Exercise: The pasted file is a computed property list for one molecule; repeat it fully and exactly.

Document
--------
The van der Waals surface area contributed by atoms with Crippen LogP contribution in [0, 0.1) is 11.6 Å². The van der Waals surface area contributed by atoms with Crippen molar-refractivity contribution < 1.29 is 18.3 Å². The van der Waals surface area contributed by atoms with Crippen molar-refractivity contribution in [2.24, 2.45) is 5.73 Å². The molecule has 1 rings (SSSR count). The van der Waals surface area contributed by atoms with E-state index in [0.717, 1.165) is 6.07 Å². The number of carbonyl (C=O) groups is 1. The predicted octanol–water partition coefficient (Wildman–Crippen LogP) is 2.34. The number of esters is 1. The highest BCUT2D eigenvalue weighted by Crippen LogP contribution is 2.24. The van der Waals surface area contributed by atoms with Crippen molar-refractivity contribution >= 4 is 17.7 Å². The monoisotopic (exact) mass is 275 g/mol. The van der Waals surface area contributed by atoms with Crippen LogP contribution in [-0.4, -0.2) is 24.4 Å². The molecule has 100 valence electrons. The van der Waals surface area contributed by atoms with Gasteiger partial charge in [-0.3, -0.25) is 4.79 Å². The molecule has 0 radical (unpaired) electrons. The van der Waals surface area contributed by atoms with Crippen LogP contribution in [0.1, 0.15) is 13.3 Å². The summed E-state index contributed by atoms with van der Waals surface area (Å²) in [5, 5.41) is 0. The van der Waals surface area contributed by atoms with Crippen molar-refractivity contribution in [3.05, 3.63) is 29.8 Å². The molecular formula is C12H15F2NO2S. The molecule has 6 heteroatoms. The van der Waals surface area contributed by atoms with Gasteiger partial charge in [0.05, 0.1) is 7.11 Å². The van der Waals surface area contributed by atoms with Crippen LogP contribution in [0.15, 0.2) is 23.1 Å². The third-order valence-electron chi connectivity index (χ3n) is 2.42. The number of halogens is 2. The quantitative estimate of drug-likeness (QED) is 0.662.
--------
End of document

The van der Waals surface area contributed by atoms with Crippen LogP contribution in [0, 0.1) is 11.6 Å². The van der Waals surface area contributed by atoms with Crippen molar-refractivity contribution < 1.29 is 18.3 Å². The van der Waals surface area contributed by atoms with Crippen molar-refractivity contribution in [2.24, 2.45) is 5.73 Å². The molecule has 1 rings (SSSR count). The van der Waals surface area contributed by atoms with E-state index in [0.717, 1.165) is 6.07 Å². The number of carbonyl (C=O) groups is 1. The predicted octanol–water partition coefficient (Wildman–Crippen LogP) is 2.34. The number of esters is 1. The highest BCUT2D eigenvalue weighted by Crippen LogP contribution is 2.24. The van der Waals surface area contributed by atoms with Crippen molar-refractivity contribution >= 4 is 17.7 Å². The monoisotopic (exact) mass is 275 g/mol. The van der Waals surface area contributed by atoms with Crippen LogP contribution in [-0.4, -0.2) is 24.4 Å². The molecule has 100 valence electrons. The van der Waals surface area contributed by atoms with Gasteiger partial charge in [-0.3, -0.25) is 4.79 Å². The molecule has 0 radical (unpaired) electrons. The van der Waals surface area contributed by atoms with Crippen LogP contribution in [0.1, 0.15) is 13.3 Å². The summed E-state index contributed by atoms with van der Waals surface area (Å²) in [5, 5.41) is 0. The van der Waals surface area contributed by atoms with Crippen molar-refractivity contribution in [3.05, 3.63) is 29.8 Å². The molecular formula is C12H15F2NO2S. The molecule has 6 heteroatoms. The van der Waals surface area contributed by atoms with Gasteiger partial charge in [0.05, 0.1) is 7.11 Å². The van der Waals surface area contributed by atoms with Crippen LogP contribution in [0.15, 0.2) is 23.1 Å². The third-order valence-electron chi connectivity index (χ3n) is 2.42. The number of halogens is 2. The quantitative estimate of drug-likeness (QED) is 0.662.